Boy Scouts of America Survivors Committee Seek Support on Revised Bankruptcy Plan

Claimants Committee Ensures a Step Forward in Institutional Child Protection

(Saint Paul, MN) – In advance of a February 22 hearing, the Tort Claimants Committee (TCC) for Boy Scouts of America (BSA) encourages BSA survivors to support the revised $2.7 billion bankruptcy settlement plan. During negation, the TCC implemented positive modifications to the plan, accomplishing its three primary goals: (1) enhanced child protection procedures; (2) independent governance of the Settlement Trust that will administer assets for the benefit of all Survivors, and (3) a path to increased compensation for Survivors.

“Survivors and the Tort Claimants Committee deserve praise for their courage in coming forward and their tenacity to stand up for truth and safety for kids in participating in Boy Scouts of America,” said attorney Jeff Anderson. “For survivors, this bankruptcy process has been grueling and will continue to be. But the survivors have shined a bright light and a beacon of truth on who the Boy Scouts of America have been and who they will be in the future.”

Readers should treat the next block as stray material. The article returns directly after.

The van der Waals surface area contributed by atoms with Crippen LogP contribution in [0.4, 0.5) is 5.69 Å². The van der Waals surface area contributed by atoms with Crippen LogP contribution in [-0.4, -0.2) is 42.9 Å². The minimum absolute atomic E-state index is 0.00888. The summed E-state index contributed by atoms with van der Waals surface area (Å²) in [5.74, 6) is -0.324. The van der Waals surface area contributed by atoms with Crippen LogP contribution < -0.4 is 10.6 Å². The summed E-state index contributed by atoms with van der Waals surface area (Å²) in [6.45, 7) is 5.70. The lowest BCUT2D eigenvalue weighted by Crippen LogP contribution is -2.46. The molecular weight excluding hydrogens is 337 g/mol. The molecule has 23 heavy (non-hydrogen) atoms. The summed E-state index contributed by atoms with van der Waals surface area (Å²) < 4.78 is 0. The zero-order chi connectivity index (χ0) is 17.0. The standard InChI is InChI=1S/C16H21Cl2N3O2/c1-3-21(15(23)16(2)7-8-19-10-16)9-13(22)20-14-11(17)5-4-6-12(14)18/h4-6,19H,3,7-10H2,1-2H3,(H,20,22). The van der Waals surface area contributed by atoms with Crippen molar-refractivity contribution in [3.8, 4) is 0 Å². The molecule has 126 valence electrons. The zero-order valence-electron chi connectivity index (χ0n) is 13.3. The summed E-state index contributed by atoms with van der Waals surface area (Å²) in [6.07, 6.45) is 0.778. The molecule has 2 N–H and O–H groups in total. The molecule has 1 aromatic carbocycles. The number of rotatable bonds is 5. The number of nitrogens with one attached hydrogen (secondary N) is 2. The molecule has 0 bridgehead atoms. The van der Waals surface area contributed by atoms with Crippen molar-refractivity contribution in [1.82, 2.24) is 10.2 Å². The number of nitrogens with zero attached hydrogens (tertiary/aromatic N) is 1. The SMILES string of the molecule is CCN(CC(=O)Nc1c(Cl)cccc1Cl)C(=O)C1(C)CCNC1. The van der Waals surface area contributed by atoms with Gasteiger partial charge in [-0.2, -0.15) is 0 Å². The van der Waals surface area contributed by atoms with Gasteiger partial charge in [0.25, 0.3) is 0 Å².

On February 17, 2020, the Boy Scouts of America announced its filing for Chapter 11 Bankruptcy. Initially, after over a year of negotiation, Boy Scouts of America and its attorneys set forth a partial settlement of $850 million to compensate the tens of thousands of survivors of sexual abuse who came forward with their stories. The (TCC) strenuously disagreed with this plan and the vote that took place among survivors was a rejection of the BSA’s proposal. After the rejection of the BSA plan, through strenuous negotiation and determination, the official committee and other survivor groups reached the revised compensation plan and child protection procedures.

“This was a struggle for all Boy Scouts of America Survivors. The Tort Claimants Committee worked on this new plan tirelessly and the survivors donated thousands of hours in the pursuit of accountability,” said attorney Jeff Anderson. “This revised plan will make children in America safer. This is a testament to the powers of truth and courage survivors have shown in this process and will change the child protection movement, and institutional behavior.”